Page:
October 4 2019

Red Meat is STILL not good for you.

A baffling, disturbing, as well as interestingly timed article was recently published in the Annals of Internal Medicine, which despite the flagrant flaws of the article, is important to look at, given its coverage in large news sites such as the New York Times and the BBC’s online news pages. It is an article that has left a lot of people feeling confused.

The article is about red and processed meats and the recent guidelines by a private organization for people to CONTINUE their current consumption of both these type of meats. Here are my take home points of the article and the organization’s guidelines:

  • Several large studies in the past (please see some references below) have shown a clear link between increased consumption of red meat and/or processed meats, with increased risks of premature death, several cancers, diabetes, and cardiovascular disease, among other diseases.
  • The World Health Organization (WHO) has classified processed meats as a human carcinogen and a major contributor to colorectal cancer. 
  • This recent article published by the Annals of Internal Medicine being reviewed here, was put forth by a private organization called NutriRECS, not a well-recognized authoritative medical or health group.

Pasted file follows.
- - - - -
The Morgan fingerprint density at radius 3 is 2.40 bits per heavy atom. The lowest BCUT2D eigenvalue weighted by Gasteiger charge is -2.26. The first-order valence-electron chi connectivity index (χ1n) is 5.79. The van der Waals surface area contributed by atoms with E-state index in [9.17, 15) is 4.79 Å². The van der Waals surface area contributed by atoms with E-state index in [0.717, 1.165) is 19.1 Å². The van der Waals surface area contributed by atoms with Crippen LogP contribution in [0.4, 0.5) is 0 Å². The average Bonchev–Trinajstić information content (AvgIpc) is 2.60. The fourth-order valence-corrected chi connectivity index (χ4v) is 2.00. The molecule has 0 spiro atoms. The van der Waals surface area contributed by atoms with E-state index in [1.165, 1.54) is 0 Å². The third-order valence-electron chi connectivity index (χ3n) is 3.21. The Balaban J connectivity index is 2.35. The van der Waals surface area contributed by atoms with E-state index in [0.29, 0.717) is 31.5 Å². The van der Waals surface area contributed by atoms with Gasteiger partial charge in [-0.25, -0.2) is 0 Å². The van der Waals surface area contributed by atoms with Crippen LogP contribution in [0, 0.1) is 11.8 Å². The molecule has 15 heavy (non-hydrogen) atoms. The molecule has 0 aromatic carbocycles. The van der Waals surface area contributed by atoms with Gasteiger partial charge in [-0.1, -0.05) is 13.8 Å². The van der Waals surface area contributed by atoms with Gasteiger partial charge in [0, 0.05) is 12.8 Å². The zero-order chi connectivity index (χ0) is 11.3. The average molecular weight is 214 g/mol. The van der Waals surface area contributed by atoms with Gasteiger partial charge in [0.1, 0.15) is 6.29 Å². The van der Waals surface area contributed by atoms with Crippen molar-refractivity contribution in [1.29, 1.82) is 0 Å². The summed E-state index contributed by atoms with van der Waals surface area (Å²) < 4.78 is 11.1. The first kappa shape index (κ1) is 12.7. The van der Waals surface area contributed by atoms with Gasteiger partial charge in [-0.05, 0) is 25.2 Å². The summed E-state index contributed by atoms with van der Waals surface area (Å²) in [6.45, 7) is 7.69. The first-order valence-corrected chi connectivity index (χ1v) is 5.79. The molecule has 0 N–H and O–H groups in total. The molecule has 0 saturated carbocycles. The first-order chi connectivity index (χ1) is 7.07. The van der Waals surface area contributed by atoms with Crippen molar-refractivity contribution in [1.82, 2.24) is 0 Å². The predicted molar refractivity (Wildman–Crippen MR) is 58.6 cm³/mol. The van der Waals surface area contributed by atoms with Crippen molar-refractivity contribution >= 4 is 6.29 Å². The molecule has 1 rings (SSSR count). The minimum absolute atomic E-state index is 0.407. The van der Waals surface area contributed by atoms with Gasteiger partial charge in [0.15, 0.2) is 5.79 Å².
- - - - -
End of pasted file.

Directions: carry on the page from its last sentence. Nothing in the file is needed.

• NutriRECS in this article reviewed 4 meta-analyses (studies of past studies) that looked at the health risk of red and processed meats. These 4 meta-analyses did NOT include some of the most well-respected or largest past studies on risks of these meats. 
  • Partly due to the selection of the past studies they looked at, NutriRECS decided that the benefits from reducing red and processed meat consumption were only modest, though there WERE clear benefits. And again, other large well known studies showing even larger benefits were NOT included in their analyses. 
  • They also looked at a population survey study, which polled people on their thoughts about red and processed meat. Not surprisingly, many people stated they liked these foods and would prefer to eat them. 
  • Based on the survey poll (people expressing their desire for red and processed meats) and the results of the studies they looked at on risks of red and processed meats (which AGAIN showed that decreasing eating these foods WAS beneficial, but in their view, apparently not beneficial enough), the NutriRECS panel came up with nutritional guidelines that “adults continue (their) current unprocessed red meat consumption.… Similarly, the panel suggests adults continue current processed meat consumption” 

Bottom Line: These guidelines offered by this private organization are not aligned with the plethora of nutritional research that consistently shows a strong link between eating red or processed meats  and the increased risk for many diseases.  Furthermore, the guidelines appear heavily influenced by the survey that showed many would like to eat red meat and processed meats. Many people would also like to smoke or engage in risky sexual behavior — should that mean that it should be then recommended? The guidelines of this article are at best irresponsible and at worst, dangerous to those who will look at some of the news headlines covering this story and think that red and processed meat is back on the menu. For your health, it shouldn’t be.